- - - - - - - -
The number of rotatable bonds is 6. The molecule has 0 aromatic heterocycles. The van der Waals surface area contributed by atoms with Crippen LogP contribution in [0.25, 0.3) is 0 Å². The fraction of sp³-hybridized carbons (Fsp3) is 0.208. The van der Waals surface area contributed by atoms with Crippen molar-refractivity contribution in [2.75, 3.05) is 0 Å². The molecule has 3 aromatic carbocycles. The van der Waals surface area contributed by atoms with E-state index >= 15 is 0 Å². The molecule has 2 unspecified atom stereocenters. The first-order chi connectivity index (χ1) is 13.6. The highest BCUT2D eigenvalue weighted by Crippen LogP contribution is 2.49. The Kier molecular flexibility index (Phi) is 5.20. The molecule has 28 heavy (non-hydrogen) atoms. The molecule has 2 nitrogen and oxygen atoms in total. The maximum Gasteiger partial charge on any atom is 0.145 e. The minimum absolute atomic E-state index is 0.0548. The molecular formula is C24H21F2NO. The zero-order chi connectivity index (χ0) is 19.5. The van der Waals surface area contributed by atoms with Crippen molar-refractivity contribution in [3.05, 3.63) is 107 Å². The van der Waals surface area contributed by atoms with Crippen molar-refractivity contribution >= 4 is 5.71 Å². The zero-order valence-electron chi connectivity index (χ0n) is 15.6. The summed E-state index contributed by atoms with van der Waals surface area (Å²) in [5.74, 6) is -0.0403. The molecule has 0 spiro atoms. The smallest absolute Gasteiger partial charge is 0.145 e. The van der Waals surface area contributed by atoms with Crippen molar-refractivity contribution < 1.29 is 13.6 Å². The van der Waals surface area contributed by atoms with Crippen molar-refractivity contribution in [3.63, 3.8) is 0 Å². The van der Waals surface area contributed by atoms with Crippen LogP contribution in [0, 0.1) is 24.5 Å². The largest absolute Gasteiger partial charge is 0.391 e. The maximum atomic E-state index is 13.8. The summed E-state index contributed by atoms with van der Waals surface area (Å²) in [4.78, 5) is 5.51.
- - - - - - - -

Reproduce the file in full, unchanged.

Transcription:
The number of rotatable bonds is 6. The molecule has 0 aromatic heterocycles. The van der Waals surface area contributed by atoms with Crippen LogP contribution in [0.25, 0.3) is 0 Å². The fraction of sp³-hybridized carbons (Fsp3) is 0.208. The van der Waals surface area contributed by atoms with Crippen molar-refractivity contribution in [2.75, 3.05) is 0 Å². The molecule has 3 aromatic carbocycles. The van der Waals surface area contributed by atoms with E-state index >= 15 is 0 Å². The molecule has 2 unspecified atom stereocenters. The first-order chi connectivity index (χ1) is 13.6. The highest BCUT2D eigenvalue weighted by Crippen LogP contribution is 2.49. The Kier molecular flexibility index (Phi) is 5.20. The molecule has 28 heavy (non-hydrogen) atoms. The molecule has 2 nitrogen and oxygen atoms in total. The maximum Gasteiger partial charge on any atom is 0.145 e. The minimum absolute atomic E-state index is 0.0548. The molecular formula is C24H21F2NO. The zero-order chi connectivity index (χ0) is 19.5. The van der Waals surface area contributed by atoms with Crippen molar-refractivity contribution in [3.05, 3.63) is 107 Å². The van der Waals surface area contributed by atoms with Crippen molar-refractivity contribution >= 4 is 5.71 Å². The zero-order valence-electron chi connectivity index (χ0n) is 15.6. The summed E-state index contributed by atoms with van der Waals surface area (Å²) in [5.74, 6) is -0.0403. The molecule has 0 spiro atoms. The smallest absolute Gasteiger partial charge is 0.145 e. The van der Waals surface area contributed by atoms with Crippen molar-refractivity contribution < 1.29 is 13.6 Å². The van der Waals surface area contributed by atoms with Crippen molar-refractivity contribution in [3.63, 3.8) is 0 Å². The van der Waals surface area contributed by atoms with Crippen LogP contribution in [0, 0.1) is 24.5 Å². The largest absolute Gasteiger partial charge is 0.391 e. The maximum atomic E-state index is 13.8. The summed E-state index contributed by atoms with van der Waals surface area (Å²) in [4.78, 5) is 5.51.